In a Guest Blog post, director Luke Davies looks at the themes within new production Fat Jewels, playing at The Hope Theatre this July:

No-one would be foolish enough to argue that what is needed in the present climate is a play about men and manliness with an all-male cast. And yet…

In the UK, three quarters of all suicides are men. Men make up over 90% of the prison population and over 85% of the homeless population. You are three times more likely to have alcohol dependency issues if you are male, and three times more likely to commit a violent crime.

Fat Jewels Hope Theatre

In spite of all this, according to NHS figures far more women report having mental health issues than men, and far more search for psychological therapies.

Something is stopping men from owning up to their problems and from seeking help. It doesn’t take a huge leap of the imagination to see that this might be linked to the examples of unchecked male mistreatment of women that captured the public imagination last year.

Hearing men out may be the last thing we want to do – especially when men already do three quarters of the talking in Film and TV as a whole. And yet it seems that hearing men out is exactly what we must do…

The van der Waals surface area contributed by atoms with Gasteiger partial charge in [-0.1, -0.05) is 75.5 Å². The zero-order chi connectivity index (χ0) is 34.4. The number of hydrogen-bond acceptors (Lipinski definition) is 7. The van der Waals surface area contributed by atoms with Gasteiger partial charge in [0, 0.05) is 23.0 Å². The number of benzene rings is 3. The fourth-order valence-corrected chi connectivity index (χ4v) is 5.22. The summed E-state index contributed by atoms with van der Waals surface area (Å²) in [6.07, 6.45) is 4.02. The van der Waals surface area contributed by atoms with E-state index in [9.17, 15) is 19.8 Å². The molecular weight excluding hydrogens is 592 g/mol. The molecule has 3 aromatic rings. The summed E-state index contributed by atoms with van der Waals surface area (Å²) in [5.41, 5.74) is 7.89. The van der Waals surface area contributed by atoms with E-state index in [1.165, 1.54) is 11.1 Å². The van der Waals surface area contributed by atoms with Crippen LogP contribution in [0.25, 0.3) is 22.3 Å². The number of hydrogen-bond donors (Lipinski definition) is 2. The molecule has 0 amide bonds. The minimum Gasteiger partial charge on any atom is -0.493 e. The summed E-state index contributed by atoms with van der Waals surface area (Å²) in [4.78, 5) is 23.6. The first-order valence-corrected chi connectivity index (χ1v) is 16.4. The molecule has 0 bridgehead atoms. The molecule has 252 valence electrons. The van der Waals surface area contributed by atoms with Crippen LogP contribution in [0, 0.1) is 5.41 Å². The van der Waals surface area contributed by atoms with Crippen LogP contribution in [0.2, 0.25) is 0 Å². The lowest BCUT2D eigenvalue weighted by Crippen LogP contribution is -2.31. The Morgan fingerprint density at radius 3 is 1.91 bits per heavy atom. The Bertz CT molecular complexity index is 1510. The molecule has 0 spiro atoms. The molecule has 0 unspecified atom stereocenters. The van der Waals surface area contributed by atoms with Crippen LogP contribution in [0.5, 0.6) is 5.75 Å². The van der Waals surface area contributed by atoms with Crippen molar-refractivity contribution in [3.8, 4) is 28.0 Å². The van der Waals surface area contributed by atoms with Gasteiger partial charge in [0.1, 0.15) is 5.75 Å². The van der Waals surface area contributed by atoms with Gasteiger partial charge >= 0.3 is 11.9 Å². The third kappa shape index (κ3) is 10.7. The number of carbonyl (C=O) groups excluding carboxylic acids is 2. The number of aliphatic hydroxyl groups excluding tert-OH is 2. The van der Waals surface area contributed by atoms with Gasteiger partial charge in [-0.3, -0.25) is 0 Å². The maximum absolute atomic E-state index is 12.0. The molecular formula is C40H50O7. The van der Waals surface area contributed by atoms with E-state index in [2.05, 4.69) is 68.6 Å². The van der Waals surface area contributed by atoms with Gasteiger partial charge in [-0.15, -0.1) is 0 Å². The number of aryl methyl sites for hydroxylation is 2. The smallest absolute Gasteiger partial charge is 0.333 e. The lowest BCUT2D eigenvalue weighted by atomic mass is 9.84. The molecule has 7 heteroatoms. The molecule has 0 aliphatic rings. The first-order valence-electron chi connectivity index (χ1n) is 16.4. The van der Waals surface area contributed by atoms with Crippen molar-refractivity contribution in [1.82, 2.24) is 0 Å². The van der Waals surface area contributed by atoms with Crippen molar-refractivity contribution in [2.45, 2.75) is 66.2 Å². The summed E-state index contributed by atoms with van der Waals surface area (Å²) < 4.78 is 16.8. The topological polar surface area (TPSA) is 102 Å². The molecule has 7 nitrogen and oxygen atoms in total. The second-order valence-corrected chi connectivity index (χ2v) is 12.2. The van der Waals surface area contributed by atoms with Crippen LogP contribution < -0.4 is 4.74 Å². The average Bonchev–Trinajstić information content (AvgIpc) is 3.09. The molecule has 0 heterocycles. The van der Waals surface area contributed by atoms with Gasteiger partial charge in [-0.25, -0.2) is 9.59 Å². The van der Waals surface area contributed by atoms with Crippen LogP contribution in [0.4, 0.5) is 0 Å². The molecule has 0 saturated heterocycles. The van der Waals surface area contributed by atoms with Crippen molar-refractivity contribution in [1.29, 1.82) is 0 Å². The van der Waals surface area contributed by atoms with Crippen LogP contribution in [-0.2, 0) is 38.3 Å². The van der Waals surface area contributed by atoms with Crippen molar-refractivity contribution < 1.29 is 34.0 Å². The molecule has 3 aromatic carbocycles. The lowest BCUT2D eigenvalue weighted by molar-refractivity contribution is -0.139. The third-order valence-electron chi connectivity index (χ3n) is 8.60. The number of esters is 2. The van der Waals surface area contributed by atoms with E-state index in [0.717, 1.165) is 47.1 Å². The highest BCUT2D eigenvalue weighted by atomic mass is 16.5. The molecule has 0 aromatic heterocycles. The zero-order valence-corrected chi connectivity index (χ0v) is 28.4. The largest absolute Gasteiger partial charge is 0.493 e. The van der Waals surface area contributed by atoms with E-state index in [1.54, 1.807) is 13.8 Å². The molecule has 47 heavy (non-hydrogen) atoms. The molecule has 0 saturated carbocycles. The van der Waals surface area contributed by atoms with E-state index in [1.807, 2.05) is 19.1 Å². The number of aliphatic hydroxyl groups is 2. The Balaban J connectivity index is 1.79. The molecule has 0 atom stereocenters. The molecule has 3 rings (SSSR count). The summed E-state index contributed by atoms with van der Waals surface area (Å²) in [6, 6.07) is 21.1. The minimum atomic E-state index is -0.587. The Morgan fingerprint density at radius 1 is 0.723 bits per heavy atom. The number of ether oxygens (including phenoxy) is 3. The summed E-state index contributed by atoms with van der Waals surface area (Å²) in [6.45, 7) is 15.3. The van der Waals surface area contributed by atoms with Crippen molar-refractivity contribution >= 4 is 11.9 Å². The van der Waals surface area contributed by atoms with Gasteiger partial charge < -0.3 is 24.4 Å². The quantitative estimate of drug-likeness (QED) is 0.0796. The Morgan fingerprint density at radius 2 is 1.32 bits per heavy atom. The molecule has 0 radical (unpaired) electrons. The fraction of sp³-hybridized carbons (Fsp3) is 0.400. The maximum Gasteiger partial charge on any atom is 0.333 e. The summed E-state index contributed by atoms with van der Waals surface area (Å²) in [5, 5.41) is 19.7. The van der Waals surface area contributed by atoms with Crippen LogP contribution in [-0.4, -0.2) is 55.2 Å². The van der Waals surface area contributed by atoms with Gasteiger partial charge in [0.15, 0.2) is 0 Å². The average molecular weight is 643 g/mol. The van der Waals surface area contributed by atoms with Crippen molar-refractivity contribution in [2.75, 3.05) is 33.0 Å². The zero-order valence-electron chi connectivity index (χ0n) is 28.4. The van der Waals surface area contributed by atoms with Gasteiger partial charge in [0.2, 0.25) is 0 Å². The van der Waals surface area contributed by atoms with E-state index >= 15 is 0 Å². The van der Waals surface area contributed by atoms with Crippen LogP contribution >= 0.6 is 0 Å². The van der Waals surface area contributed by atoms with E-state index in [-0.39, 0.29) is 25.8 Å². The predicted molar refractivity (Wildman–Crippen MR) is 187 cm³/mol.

And so Joe Skelton’s new play Fat Jewels, on at the Hope Theatre throughout July 2018, is an attempt to do just that.

Fat Jewels Hope Theatre

It’s an exploration of masculinity set in a South Yorkshire council estate – telling the story of two lonely, dispossessed men: one separated from his wife and child; the other living at home with his mother and struggling to control his violent thoughts.

The play implicitly asks: why are these men so isolated? What makes them turn to violence? And what can be done to help them?

Fat Jewels Hope Theatre

The hope is that Fat Jewels can encourage audiences to recognize and hopefully better understand the driving forces behind the current crisis in male mental health, and as such it is a small step in the direction of encouraging openness and discussion.



Fat Jewels runs at The Hope Theatre from 3 – 21 July 2018. For more information, please visit the website.